March is Women’s History Month, and to mark the occasion the Northeastern University Women Writers Project have made their Women Writers Online database freely available throughout the month of March.
Women Writers Online now contains more than 350 texts published between 1526 and 1850, including new works by Aphra Behn, Charlotte Turner Smith, and Mercy Otis Warren. If you are interested in any aspect of women’s writing in English between 1526 and 1800, you will find texts and contexts here in abundance — including some that are new since last year.
Women’s History Month takes place every March and is run by the National Women’s History Project. Every year features a new theme, and this year the theme is ‘Weaving the Stories of Women’s Lives’. To find out more, visit the NWHP home page here:
The Student Book Club meets again in March when the book up for consideration this time will be Sathnam Sanghera’s life-affirming Black Country drama The Boy with the Topknot. We’ll be meeting in the Library Staffroom on Monday March 9th at 7pm – just ask at the Level 3 desk for directions.
All copies of the book have now been borrowed for the meeting, but you can still purchase it for your Kindle or from local booksellers.
English students and literature lovers alike may wish to partake of our latest database trial which allows complete online access to the prose works of one of the most famous writers in English literature.
The Complete Prose of T. S. Eliot gathers for the first time in one place the collected, uncollected, and unpublished prose of one of the most prolific writers of the twentieth century. The result of a multi-year collaboration among Eliot’s Estate, Faber and Faber Ltd., Johns Hopkins University Press, the Beck Digital Center of Emory University, and the Institute of English Studies, University of London, this eight-volume critical edition dramatically expands access to material that has been restricted or inaccessible in private and institutional collections for almost fifty years.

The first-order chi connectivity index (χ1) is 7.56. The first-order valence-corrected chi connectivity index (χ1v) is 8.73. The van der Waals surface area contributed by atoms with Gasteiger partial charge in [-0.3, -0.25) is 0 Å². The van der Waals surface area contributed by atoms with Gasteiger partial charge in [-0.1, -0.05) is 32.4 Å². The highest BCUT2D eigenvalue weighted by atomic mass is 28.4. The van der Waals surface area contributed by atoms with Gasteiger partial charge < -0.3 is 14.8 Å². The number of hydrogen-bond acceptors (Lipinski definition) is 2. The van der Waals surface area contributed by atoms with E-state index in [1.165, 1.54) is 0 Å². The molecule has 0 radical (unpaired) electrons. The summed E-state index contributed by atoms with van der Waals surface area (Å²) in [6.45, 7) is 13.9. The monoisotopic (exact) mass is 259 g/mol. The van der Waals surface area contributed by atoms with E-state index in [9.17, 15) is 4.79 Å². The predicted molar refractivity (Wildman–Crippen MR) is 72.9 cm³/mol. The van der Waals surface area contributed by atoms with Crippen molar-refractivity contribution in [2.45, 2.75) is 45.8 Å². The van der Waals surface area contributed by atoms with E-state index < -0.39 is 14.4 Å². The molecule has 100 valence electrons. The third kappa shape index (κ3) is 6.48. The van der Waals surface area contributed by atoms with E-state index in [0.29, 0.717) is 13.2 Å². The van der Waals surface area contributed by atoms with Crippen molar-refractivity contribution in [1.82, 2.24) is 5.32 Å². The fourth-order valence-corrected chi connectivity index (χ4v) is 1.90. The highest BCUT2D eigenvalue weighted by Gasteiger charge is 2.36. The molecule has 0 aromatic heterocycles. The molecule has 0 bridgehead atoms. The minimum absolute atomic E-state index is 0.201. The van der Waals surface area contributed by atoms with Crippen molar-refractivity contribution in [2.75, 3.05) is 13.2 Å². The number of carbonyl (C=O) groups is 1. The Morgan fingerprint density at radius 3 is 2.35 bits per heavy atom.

The BBC this week launched a new online service that allows you to search through complete schedules of their seminal listings magazine, Radio Times.
The Genome Project has digitised listings from nearly 4,500 issues that cover everything broadcast by the BBC on their radio and television channels between the years 1923 to 2009, and though at present the database only contains basic information such as capsule synopsis and programme details and a brief cast/credit list, they aim to include images later.
Nearly 4.5 million programmes are covered, including old favorites such as Doctor Who, Fawlty Towers, Monty Python – and Crackerjack! – along with details of the BBC’s coverage of major sporting and historical events including Olympic Games, World Cups and Moon landings. So now you can find out what was on TV the day you were born!
Although ITV listings are not included owing to copyright issues, you can access an archive of the TV Times, ITV’s ‘answer’ to Radio Times, by visiting the BUFVC database’s TV Times listing archive, which covers the period 1955-1985 (please note you will need your Athens username & password to access this service).
Radio Times cover by Bradford Timeline, reproduced under CC License from Flickr.
Congratulations to Australian author Richard Flanagan (pictured) who last night won the prestigious £50,000 Man Booker Prize for his stirring wartime novel The Narrow Road to the Deep North.
The selection for this year’s prize caused some controversy when the competition was opened to all authors writing in English, provoking many to believe that the contest would be dominated by American authors, who were previously excluded; though ultimately this year’s shortlist included only two Americans, along with three British and one Australian.
We’ll be getting a copy of Flanagan’s novel in due course, but we do already have a growing selection of previous Booker winners and nominees among our Leisure Reading section on Level 4, including last year’s winner The Luminaries by Eleanor Catton. Why not pop upstairs and have a browse?
Richard Flanagan image by Anetz, reproduced under CC License from Flickr.